American Music: An Introduction, Second Edition is a collection of seventeen essays surveying major African American musical genres, both sacred and secular, from slavery to the present. With contributions by leading scholars in the field, the work brings together analyses of African American music based on ethnographic fieldwork, which privileges the voices of the music-makers themselves, woven into a richly textured mosaic of history and culture. At the same time, it incorporates musical treatments that bring clarity to the structural, melodic, and rhythmic characteristics that both distinguish and unify African American music. The second edition has been substantially revised and updated, and includes new essays on African and African American musical continuities, African-derived instrument construction and performance practice, techno, and quartet traditions. Musical transcriptions, photographs, illustrations, and a new audio CD bring the music to life.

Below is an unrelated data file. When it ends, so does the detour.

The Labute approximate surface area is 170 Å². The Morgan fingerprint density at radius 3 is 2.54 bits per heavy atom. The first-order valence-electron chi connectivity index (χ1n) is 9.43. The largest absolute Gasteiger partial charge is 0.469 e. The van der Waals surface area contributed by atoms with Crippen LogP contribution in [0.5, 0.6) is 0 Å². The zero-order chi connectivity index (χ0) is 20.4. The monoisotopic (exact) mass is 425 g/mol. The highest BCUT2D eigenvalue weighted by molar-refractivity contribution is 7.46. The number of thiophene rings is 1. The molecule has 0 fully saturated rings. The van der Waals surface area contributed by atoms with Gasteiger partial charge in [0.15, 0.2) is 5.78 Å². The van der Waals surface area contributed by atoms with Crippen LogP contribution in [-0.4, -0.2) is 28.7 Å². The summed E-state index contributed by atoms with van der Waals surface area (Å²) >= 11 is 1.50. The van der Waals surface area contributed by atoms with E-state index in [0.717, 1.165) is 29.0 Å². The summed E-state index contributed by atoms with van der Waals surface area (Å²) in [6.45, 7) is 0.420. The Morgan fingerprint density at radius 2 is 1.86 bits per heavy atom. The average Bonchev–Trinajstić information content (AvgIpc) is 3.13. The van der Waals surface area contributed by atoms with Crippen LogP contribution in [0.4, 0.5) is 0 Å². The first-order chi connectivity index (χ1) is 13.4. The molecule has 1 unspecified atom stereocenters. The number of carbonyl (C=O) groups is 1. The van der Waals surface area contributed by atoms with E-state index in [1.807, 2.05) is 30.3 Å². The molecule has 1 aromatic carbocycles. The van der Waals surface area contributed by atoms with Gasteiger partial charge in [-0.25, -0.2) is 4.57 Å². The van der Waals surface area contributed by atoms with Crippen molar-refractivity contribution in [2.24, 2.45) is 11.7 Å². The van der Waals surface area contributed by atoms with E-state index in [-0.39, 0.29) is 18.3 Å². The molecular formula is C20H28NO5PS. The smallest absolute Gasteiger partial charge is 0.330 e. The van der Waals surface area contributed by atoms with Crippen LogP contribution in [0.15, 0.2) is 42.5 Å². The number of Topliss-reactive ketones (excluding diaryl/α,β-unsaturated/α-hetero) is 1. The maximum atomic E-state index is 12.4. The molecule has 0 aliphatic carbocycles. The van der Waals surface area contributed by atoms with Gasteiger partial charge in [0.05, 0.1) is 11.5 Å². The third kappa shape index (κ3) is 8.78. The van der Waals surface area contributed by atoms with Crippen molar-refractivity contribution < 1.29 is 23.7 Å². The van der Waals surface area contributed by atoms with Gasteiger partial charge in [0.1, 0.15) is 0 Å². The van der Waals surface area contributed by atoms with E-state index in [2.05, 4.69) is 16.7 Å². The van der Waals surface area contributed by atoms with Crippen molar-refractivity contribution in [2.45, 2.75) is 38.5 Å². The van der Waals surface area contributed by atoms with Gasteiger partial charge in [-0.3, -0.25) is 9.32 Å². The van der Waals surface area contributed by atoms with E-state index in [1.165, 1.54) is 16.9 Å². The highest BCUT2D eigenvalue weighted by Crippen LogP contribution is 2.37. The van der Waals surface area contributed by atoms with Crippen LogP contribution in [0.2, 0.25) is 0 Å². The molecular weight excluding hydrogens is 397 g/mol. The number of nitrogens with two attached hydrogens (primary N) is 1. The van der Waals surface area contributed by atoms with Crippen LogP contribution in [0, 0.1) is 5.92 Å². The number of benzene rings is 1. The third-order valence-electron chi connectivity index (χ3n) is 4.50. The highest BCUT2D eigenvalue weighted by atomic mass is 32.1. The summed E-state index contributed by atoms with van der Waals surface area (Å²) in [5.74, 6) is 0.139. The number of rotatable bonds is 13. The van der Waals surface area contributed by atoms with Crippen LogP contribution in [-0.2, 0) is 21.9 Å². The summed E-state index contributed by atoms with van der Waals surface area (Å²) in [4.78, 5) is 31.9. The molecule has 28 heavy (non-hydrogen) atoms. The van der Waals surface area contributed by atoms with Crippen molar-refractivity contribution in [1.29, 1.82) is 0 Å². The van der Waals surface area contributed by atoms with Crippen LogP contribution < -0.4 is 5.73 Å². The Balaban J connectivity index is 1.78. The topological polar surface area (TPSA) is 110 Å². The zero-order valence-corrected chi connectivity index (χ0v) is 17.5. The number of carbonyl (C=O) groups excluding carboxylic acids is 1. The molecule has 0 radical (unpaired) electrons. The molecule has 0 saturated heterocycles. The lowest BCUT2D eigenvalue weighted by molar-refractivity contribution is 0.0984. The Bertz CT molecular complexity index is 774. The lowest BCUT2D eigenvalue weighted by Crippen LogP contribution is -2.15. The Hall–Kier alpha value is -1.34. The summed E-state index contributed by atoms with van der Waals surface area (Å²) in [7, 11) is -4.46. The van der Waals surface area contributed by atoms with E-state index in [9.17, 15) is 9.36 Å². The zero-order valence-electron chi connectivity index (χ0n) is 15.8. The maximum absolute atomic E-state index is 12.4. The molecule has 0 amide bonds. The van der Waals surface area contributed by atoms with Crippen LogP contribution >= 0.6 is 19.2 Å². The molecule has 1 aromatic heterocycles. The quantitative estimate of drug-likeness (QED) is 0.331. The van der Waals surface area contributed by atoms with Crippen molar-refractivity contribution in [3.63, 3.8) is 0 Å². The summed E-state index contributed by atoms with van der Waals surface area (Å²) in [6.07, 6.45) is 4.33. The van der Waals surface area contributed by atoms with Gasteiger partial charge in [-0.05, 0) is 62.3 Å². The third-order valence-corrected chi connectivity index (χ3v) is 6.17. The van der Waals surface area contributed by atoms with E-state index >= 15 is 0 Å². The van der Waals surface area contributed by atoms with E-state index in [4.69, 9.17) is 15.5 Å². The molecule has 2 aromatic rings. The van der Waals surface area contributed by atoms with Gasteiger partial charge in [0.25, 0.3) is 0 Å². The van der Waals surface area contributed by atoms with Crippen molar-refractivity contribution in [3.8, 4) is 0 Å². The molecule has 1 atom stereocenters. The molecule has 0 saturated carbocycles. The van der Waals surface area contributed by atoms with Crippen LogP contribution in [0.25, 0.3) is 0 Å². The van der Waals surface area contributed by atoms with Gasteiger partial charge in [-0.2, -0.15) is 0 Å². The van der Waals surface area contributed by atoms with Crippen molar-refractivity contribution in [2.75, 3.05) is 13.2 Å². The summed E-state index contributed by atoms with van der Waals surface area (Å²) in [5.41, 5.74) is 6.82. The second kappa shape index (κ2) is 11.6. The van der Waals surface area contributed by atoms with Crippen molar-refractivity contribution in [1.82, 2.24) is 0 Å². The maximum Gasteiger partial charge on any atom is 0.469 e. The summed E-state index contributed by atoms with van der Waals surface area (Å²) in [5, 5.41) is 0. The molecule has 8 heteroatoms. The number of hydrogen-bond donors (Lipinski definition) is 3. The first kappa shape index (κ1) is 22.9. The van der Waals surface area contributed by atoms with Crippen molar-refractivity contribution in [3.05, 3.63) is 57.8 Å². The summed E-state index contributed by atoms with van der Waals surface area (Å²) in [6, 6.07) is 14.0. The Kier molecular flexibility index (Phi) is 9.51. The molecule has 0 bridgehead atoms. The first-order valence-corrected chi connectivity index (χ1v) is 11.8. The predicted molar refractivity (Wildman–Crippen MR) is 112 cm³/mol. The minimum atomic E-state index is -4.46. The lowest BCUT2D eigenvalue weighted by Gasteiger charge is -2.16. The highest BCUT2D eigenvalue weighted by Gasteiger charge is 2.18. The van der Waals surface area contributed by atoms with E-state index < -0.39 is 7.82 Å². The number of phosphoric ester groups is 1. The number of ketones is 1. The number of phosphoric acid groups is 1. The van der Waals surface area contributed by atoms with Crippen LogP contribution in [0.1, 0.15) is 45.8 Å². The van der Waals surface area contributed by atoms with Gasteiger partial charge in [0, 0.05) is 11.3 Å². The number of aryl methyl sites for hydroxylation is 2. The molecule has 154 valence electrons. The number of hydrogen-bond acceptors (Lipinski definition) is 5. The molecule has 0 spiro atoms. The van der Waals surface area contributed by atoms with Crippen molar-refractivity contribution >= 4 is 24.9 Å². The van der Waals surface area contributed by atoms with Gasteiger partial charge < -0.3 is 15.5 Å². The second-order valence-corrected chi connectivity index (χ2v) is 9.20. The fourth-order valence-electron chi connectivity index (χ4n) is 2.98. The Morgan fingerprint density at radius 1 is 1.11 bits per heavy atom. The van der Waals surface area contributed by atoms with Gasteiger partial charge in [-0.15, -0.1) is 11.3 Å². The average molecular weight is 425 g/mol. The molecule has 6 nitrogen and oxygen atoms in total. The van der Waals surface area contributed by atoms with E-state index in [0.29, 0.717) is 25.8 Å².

Race matters in both national and international politics. Starting from this perspective, African American Perspectives on Political Science presents original essays from leading African American political scientists. Collectively, they evaluate the discipline, its subfields, the quality of race-related research, and omissions in the literature. They argue that because Americans do not fully understand the many-faceted issues of race in politics in their own country, they find it difficult to comprehend ethnic and racial disputes in other countries as well. In addition, partly because there are so few African Americans in the field, political science faces a danger of unconscious insularity in methodology and outlook. Contributors argue that the discipline needs multiple perspectives to prevent it from developing blind spots. Taken as a whole, these essays argue with great urgency that African American political scientists have a unique opportunity and a special responsibility to rethink the canon, the norms, and the directions of the discipline.